In "Top Hat," it is the married woman who gets to be baudy, dismissive of her husband, and seemingly in charge of the marriage, so I think this is where the Depression plays out the roles of the sexes reflecting a power shift of sorts. If this is the "shrew wife" trope, it is sophisticatedly executed as the wife really could care less about her husband's opinion of her.  That is putting her in control whereas the harpy of traditional battle of the sexes does care.  The unmarried, although free to choose her partner, is still "proper" and "aghast" by misconceptions of behavior based on false identity. Additionally, the luxury of the rich as depicted here allows the female to be independent although she must still operate within the dictates of appropriate behavior of the time (unlike some previous female leads we've watched pre-code).  I also have to add that I see this movie through three sets of eyes: my great grand mother's (who would be Ginger's age at the time of this movie and who I had the pleasure of growing up with through my 17th year), my granny's (who would have been a few years old when this was released and I lived with until she died) and mine. As a result, I see it through the married woman's eyes as pure power in the woman's hands. Through the maiden's eyes, there is equality and glamor, and luxury, and romance -- everything my granny adored about classic Hollywood and what she escaped to the movies for in the Depression.  Through my eyes, I see roles of women at a time in history.  I see emerging independence. I see battle of the sexes that existed then, now and forever. I see Hollywood-imposed female mandates of beauty, but I see pure escapism also. It is utterly lovely. It is a delight. It is one of the genre's true gems.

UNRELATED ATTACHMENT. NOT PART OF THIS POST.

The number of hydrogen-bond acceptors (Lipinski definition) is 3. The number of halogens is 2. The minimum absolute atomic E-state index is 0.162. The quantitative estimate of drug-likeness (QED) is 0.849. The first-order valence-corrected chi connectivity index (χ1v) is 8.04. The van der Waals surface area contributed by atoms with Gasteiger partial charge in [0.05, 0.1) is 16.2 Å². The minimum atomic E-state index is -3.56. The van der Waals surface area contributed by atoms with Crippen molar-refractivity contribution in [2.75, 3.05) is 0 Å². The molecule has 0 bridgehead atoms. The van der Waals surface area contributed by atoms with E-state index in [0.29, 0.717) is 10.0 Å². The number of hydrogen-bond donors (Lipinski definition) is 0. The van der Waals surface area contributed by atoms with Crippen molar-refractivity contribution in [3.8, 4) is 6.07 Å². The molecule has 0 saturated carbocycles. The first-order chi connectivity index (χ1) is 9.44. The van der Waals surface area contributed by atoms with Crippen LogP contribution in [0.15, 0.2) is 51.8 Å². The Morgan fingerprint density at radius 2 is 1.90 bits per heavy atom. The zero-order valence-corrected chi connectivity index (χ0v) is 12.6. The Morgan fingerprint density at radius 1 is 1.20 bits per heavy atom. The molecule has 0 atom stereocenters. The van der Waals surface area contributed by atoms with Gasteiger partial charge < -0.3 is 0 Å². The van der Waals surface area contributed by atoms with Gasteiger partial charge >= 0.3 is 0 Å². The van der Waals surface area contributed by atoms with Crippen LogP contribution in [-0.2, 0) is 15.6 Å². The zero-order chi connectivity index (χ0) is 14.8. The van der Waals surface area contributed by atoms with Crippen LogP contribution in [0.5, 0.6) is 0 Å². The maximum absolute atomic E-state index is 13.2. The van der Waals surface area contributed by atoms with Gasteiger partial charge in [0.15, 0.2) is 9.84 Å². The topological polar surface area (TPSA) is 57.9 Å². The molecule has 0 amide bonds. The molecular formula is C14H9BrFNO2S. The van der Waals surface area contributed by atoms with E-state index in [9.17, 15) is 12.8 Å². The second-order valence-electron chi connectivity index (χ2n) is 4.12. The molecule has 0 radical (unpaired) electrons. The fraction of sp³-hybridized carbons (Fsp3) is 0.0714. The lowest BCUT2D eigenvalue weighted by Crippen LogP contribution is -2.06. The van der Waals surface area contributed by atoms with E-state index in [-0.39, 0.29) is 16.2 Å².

2. How does this film distinguish itself from other Depression era musicals we have watched or discussed this week? This film distinguishes itself in the sound quality, acting by Ginger is really similar to that of Jimmy Stewart in "Born to Dance" in that we see acting that is as good as song and dance. The genre is elevating itself. None of the unpleasantries of life are involved with this movie's set, plot, or characters, so that is pure MGM. This film also distinguishes itself in that the romance is about "love" rather than "sex" and the innuendo and voyerism that exists in much of what we've seen (excluding Born to Dance) has been sexual.  Pre-code plays heavily with sexuality where this is required to elevate the battle to be about "love." The code restores the classic theatrical comedy's requirement that couples marry, re-unite, etc. There is no out of bounds permissible sex here, except for the married husband, and his wife is ruling the roost there with divorce being the ax she can punish him with at her discretion. Therefore, we are really seeing the code played out here.  Society is safe and good and happy -- which people would feel comforted by during the Depression -- even if it is totally unreal.
  3. What possible reasons might there be for the changes in roles between men and women depicted in these screwball comedy musicals that distinguish themselves from earlier musicals in the 1930s? I think I addressed that in my answer to your first question.